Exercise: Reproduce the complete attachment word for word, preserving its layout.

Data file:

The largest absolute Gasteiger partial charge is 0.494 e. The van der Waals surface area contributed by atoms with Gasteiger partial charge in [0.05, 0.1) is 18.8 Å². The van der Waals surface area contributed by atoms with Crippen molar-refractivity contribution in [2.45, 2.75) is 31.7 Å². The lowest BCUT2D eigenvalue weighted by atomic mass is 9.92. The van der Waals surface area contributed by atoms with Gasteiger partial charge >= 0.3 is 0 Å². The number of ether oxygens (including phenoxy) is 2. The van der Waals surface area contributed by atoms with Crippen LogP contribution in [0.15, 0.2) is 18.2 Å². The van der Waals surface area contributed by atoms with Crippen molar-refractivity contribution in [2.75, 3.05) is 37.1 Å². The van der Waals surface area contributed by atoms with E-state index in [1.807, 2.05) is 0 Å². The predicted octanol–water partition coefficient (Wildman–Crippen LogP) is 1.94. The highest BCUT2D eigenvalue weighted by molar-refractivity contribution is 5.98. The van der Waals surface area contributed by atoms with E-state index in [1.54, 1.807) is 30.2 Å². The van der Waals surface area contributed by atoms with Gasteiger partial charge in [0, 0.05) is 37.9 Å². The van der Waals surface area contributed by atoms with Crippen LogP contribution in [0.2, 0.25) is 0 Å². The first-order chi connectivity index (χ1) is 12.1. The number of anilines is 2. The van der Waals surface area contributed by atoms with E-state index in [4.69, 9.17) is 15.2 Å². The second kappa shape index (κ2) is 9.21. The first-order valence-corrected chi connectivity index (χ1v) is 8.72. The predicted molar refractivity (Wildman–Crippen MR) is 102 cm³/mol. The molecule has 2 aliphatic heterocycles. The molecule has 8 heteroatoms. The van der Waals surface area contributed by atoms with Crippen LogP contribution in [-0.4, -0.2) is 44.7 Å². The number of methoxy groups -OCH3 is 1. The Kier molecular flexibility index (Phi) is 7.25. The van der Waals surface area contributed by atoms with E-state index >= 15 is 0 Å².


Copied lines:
The largest absolute Gasteiger partial charge is 0.494 e. The van der Waals surface area contributed by atoms with Gasteiger partial charge in [0.05, 0.1) is 18.8 Å². The van der Waals surface area contributed by atoms with Crippen molar-refractivity contribution in [2.45, 2.75) is 31.7 Å². The lowest BCUT2D eigenvalue weighted by atomic mass is 9.92. The van der Waals surface area contributed by atoms with Gasteiger partial charge >= 0.3 is 0 Å². The number of ether oxygens (including phenoxy) is 2. The van der Waals surface area contributed by atoms with Crippen LogP contribution in [0.15, 0.2) is 18.2 Å². The van der Waals surface area contributed by atoms with Crippen molar-refractivity contribution in [2.75, 3.05) is 37.1 Å². The van der Waals surface area contributed by atoms with E-state index in [1.807, 2.05) is 0 Å². The predicted octanol–water partition coefficient (Wildman–Crippen LogP) is 1.94. The highest BCUT2D eigenvalue weighted by molar-refractivity contribution is 5.98. The van der Waals surface area contributed by atoms with E-state index in [1.54, 1.807) is 30.2 Å². The van der Waals surface area contributed by atoms with Gasteiger partial charge in [0, 0.05) is 37.9 Å². The van der Waals surface area contributed by atoms with Crippen LogP contribution in [0.2, 0.25) is 0 Å². The first-order chi connectivity index (χ1) is 12.1. The number of anilines is 2. The van der Waals surface area contributed by atoms with E-state index in [4.69, 9.17) is 15.2 Å². The second kappa shape index (κ2) is 9.21. The first-order valence-corrected chi connectivity index (χ1v) is 8.72. The predicted molar refractivity (Wildman–Crippen MR) is 102 cm³/mol. The molecule has 2 aliphatic heterocycles. The molecule has 8 heteroatoms. The van der Waals surface area contributed by atoms with Crippen LogP contribution in [-0.4, -0.2) is 44.7 Å². The number of methoxy groups -OCH3 is 1. The Kier molecular flexibility index (Phi) is 7.25. The van der Waals surface area contributed by atoms with E-state index >= 15 is 0 Å².